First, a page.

You know it’s time for a breather when each workday feels like the day you’d rather quit. Burnout symptoms can arise from a number of occupational struggles—find out what a psychologist recommends for some relief.
Feeling tired or stressed after strenuous activity is a natural response, but what if this exhaustion debilitates you to the point where it negatively impacts your functionality, productivity as well as personal and professional lives? This is a syndrome known as burnout, described by the 11th revision of International Classification of Diseases (ICD-11) as an occupational phenomenon.
The American Psychological Association (APA) defines burnout as “physical, emotional, or mental exhaustion accompanied by decreased motivation, lowered performance, and negative attitudes toward oneself and others. It results from performing at a high level until stress and tension, especially from extreme and prolonged physical or mental exertion or an overburdening workload, take their toll.” Due to sparse and convoluted research in the past, burnout has often been confused to be indistinguishable from other responses and conditions like stress, depression or anxiety.
According to Dr. Shreya Chakravarty, a Hyderabad-based psychologist at Apollo Health City, stress is a response to an external situation characterised by anxiety, disturbed mood, fatigue, dissatisfaction etc, caused due to adverse circumstances. Whereas burnout is a state of chronic exhaustion resulting in hypertension, irritability, cynicism, forgetfulness and more. On the other hand, burnout symptoms have also been seen as a precipitating factor for depression, but as a 2016 paper published in the journal of World Psychiatry has pointed out, “the two constructs are indeed distinct: burnout is job‐related and situation‐specific, as opposed to depression, which is more general and context‐free”.
The paper further classifies signs of burnout into three different dimensions—exhaustion or wearing out (fatigue and debilitation), cynicism or depersonalisation (negative attitude, withdrawal) and inefficacy or reduced personal accomplishment (lesser productivity, morale and coping skills).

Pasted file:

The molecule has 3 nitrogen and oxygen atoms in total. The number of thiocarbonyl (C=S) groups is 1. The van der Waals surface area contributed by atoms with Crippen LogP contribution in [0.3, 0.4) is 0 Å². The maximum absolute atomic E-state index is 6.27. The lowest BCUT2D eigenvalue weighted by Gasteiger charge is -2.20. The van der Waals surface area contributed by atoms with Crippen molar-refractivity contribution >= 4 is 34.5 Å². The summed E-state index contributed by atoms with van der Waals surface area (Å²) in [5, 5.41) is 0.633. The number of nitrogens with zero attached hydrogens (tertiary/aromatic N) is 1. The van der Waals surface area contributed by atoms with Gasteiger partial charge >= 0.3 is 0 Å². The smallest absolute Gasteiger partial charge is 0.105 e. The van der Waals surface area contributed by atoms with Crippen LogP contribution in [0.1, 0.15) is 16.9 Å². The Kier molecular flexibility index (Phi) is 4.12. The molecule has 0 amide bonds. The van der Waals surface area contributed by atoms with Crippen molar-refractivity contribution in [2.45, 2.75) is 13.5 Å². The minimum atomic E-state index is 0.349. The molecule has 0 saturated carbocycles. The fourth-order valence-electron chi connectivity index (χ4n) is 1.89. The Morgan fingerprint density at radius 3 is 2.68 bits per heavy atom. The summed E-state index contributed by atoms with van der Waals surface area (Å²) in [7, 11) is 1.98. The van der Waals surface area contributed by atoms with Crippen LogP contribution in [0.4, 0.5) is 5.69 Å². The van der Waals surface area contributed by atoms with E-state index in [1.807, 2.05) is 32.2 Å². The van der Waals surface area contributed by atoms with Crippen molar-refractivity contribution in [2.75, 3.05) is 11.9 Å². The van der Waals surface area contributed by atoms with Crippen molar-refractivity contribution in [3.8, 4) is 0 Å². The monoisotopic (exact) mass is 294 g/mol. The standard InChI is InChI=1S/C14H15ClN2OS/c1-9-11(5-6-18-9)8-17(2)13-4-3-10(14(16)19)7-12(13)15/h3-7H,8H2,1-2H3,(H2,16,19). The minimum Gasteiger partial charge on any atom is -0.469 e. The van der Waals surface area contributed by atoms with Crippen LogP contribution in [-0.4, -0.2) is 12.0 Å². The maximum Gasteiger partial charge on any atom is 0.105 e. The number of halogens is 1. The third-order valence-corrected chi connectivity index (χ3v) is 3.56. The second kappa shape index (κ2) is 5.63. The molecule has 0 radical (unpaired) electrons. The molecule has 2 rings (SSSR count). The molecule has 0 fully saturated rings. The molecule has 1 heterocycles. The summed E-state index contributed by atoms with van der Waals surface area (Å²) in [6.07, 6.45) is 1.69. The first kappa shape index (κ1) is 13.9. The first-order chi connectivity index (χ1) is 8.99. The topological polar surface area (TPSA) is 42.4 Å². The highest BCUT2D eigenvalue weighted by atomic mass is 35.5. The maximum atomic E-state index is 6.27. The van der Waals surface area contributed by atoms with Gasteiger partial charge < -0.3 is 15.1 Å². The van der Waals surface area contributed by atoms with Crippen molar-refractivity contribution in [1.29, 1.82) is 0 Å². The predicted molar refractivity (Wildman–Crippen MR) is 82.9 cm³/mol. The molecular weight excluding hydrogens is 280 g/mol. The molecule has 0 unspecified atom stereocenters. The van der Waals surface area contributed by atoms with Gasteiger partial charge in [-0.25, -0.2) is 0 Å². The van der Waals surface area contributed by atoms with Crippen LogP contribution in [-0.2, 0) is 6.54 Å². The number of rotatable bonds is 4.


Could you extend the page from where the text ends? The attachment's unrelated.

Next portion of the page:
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Five progressive stages of burnout
“Causes of burnout can trigger from work attitude (job pressure, undervaluation, monotony) and work lifestyle (cluttered schedule, long shifts, lack of sleep),” says Dr. Chakravarty. She further clarifies and describes the five distinct stages of burnout syndrome—each with more distressful red flags than the last—until it becomes completely enmeshed in one’s day-to-day life.
1. Initial Stage: During this stage, a person shows overenthusiasm and overindulgence towards work. This happens particularly after getting a new job, or new initiative when a person tries to prove their best potential.
2. Onset Stage: This is where initial signs of stress start to show up. The person starts compromising with personal needs like skipping meals, eating at odd hours and sleeping time. Changes in appetite, food-related cravings, and anxiety are common in this stage.
3. Chronic stage: At this stage, the effect of stress on performance is visible. Work productivity, problem-solving skills and work competence suffer.
4. Crisis Stage: This is the breakdown phase. Critical physical and emotional exhaustion, depression resulting from continuous sense of failure, powerlessness and inability to control or cope up with work demands are prominent in this phase. People may also face digestive problems, self-doubt and pessimistic attitude towards work in particular and life in general.
5. Final Stage: This is the stage when burnout becomes a part of one’s life. It starts affecting personal relationships, psychological mood, health and work. When taken care of, this leads to the recovery stage.
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How can identifying burnout early help?
Proper research on burnout syndrome is a recent affair, with no distinct unanimity in terms of its prevention or treatment. However, in the 2016 World Psychiatry paper, authors Christina Maslach and Michael P. Leiter believe that intervention can occur both at the individual and collective levels. With individual strategies being more practiced, the most common recommendations include:
“a) changing work patterns (working less, taking more breaks, avoiding overtime work, balancing work with the rest of one’s life);
b) developing coping skills (cognitive restructuring, conflict resolution, time management);
c) obtaining social support (both from colleagues and family);
d) utilising relaxation strategies;
e) promoting good health and fitness; and
f) developing a better self‐understanding (via various self‐analytic techniques, counseling, or therapy”.
Dr. Shreya Chakravarty believes in checking in with oneself from time to time—it is necessary that we take a step back and ask ourselves certain questions, by doing which we might be able to identify certain signs of burnout early on. “Ask yourselves—do you feel critical and irritable? Are you dragging yourself to work every day? Do you lose focus easily or feel a lack of satisfaction at work?” she suggests. In fact, burnout symptoms can also manifest themselves physically, she adds, in terms of headaches, bowel problems, sleeping issues and more.
Here are a few baby steps that Dr. Chakravarty trusts can have a positive impact:
1. Don’t overextend yourself, maintain realistic goals—don’t be a perfectionist.
2. Organise and prioritise your work, don’t let it pile up. Work smart.
3. Be assertive, trust your potential. But don’t be afraid to ask for help if you need it.
4. Make sure to eat and rest well, nurture your hobbies and interests.
5. Keep some time aside for relaxation and meditation.
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